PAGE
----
St. Patrick’s Day is probably the least stressful of all holidays with the simple agenda of wearing green, kissing your fellow (temporary) Irish relations, and enjoying a pint or two. But if you’re looking for another puzzling way to honor the missionary work of a Catholic saint, why not throw some words into your conversation that have origins in Irish or Gaelic (the parent language of Irish). Here are 10 good ones!
Bog – From the Irish word for bulrushes (bogluachair) that are often found growing in boggy areas.
Banshee – From the Irish bean sidhe (woman of fairy land).
Dig – Not as in moving dirt, but hippie-speak meaning “to understand” (e.g. I dig you man). The Irish word is tuig.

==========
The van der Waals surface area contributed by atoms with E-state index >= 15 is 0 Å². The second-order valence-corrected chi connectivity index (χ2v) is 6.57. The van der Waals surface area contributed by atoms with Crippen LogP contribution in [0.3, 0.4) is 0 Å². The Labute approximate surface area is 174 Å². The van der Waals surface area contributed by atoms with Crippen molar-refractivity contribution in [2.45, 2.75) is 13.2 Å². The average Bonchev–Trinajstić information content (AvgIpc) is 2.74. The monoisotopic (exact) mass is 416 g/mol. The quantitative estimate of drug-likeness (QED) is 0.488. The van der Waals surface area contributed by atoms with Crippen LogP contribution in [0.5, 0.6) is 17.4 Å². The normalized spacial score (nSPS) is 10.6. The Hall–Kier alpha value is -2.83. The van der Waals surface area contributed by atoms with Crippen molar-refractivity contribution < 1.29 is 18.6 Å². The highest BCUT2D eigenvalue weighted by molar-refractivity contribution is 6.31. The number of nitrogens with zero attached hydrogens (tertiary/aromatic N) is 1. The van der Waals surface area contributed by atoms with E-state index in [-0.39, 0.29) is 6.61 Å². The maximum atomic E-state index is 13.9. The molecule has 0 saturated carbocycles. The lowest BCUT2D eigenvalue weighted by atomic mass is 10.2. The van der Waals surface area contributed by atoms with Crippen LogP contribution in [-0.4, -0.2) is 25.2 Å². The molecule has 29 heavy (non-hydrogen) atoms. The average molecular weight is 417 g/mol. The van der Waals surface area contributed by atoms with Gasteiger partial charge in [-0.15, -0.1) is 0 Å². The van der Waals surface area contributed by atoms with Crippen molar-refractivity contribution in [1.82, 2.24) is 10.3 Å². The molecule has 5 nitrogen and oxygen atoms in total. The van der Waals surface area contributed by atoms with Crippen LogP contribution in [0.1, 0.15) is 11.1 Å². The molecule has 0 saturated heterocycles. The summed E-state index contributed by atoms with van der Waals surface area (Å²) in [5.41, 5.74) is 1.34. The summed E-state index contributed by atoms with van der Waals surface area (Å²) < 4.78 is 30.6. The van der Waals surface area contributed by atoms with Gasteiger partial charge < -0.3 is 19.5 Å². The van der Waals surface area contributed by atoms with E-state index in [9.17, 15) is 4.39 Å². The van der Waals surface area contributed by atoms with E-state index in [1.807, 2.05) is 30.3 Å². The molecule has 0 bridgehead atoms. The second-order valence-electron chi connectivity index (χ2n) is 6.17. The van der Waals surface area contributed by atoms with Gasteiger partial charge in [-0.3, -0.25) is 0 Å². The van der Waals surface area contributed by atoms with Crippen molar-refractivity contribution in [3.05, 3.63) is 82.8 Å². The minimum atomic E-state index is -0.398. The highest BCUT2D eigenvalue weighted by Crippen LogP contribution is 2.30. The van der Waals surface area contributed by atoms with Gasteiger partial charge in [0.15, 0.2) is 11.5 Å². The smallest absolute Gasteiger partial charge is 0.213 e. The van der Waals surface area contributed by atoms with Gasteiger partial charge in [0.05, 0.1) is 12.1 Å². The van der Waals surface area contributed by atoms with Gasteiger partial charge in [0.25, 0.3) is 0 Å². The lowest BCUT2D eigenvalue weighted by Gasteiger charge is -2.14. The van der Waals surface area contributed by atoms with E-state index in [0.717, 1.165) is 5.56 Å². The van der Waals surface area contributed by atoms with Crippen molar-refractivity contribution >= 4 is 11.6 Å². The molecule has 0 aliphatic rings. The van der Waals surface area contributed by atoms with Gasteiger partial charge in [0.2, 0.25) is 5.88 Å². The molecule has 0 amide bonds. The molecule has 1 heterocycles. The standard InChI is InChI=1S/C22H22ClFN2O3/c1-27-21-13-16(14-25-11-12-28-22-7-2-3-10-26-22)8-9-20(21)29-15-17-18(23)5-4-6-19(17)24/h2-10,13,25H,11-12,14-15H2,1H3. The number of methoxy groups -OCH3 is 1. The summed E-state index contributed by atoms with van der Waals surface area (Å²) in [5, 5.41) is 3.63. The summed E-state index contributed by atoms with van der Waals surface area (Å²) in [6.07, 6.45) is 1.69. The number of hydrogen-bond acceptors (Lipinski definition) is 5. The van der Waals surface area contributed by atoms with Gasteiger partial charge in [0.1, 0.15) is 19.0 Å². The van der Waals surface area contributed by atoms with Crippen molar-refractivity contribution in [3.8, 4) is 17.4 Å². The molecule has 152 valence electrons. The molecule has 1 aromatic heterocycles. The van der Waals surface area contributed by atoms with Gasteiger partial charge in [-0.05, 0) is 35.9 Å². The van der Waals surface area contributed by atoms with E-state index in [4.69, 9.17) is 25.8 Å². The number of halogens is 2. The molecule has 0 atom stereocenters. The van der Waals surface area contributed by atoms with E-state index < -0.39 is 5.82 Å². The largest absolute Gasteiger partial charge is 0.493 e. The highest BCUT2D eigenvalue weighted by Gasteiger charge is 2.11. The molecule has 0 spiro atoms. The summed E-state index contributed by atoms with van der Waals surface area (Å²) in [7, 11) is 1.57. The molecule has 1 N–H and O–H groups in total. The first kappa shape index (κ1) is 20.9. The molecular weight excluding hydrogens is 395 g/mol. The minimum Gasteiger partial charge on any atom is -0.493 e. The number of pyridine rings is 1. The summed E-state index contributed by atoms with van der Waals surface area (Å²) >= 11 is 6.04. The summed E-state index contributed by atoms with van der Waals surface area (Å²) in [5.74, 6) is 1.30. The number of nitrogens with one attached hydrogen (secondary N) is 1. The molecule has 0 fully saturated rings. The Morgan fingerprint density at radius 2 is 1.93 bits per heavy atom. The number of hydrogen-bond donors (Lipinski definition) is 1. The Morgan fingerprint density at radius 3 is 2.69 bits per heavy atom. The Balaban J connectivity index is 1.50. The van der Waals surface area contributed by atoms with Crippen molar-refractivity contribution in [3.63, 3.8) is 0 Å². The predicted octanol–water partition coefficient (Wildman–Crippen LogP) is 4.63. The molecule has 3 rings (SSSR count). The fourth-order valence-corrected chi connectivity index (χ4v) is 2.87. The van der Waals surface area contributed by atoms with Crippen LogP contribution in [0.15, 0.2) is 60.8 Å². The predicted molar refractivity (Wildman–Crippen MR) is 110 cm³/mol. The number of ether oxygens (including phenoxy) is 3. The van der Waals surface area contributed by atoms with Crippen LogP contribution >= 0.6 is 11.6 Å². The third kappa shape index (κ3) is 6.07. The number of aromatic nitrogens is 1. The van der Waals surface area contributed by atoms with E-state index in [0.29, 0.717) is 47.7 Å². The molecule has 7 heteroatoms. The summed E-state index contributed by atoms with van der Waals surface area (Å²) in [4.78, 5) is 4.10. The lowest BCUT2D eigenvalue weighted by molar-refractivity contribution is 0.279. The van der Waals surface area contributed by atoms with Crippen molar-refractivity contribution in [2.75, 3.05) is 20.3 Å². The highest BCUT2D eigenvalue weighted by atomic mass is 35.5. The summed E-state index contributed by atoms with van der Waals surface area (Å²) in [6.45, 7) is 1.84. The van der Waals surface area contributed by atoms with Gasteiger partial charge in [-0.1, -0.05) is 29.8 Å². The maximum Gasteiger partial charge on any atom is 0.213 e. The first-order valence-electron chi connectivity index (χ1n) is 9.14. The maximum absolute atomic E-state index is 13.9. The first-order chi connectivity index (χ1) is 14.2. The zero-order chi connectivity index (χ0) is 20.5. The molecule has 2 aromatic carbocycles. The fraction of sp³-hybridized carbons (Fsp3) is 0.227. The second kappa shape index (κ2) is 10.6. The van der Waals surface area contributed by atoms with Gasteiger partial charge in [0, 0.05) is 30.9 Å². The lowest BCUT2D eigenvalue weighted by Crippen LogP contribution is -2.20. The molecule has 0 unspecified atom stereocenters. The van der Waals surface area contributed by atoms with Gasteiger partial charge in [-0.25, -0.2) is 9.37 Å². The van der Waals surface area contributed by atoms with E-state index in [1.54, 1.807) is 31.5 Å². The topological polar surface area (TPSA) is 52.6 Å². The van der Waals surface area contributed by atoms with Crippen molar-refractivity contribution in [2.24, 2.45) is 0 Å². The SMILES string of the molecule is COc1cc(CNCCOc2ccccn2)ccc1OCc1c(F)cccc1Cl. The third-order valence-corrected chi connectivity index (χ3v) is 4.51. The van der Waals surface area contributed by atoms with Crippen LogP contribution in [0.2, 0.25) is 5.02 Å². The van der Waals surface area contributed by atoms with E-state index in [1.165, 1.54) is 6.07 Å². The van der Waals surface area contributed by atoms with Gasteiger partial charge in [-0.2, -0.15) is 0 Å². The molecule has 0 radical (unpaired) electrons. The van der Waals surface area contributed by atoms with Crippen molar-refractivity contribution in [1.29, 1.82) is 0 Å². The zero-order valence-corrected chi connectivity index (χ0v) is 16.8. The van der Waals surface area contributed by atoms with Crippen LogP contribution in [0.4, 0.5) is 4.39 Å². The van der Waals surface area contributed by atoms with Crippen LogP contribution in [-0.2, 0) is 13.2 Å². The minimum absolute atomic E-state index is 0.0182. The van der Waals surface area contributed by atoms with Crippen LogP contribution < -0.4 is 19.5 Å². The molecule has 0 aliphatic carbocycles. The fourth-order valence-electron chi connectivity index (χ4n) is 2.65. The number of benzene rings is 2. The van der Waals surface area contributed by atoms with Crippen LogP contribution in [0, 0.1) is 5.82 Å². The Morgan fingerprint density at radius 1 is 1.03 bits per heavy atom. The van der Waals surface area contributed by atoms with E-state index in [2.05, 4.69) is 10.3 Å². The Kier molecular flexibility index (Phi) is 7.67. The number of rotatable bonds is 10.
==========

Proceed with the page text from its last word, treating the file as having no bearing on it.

Galore – From the Irishgo leor meaning "until plenty.”
Hooligan – From the Irish family name, Ó hUallacháin.
Kerfuffle – An alteration of carfuffle, from Scottish Gaelic ‘cearr’ meaning wrong or awkward with addition of fuffle meaning to become disheveled.
Phony – From the Irish fainne which means “ring” and is in reference to the brass ring used by swindlers who passed it off as gold.
Smithereens – A variant pronunciation of the Irish smidiríní.
Slogan –The origin is sluagh-ghairm which means "a battle-cry used by Gaelic clans."
Whiskey – From the Irish uisce beatha meaning "water of life.”
Of course, if you ever find yourself in a situation that requires a greater command of a foreign language than a few choice words, you can turn to Translators USA. We have interpreters galore—more than 9,000 in fact—who can assist you with quick, accurate translations of documents, presentations and conversations in more than 150 languages. No matter what your linguistic challenge, you can bet we’ll dig it.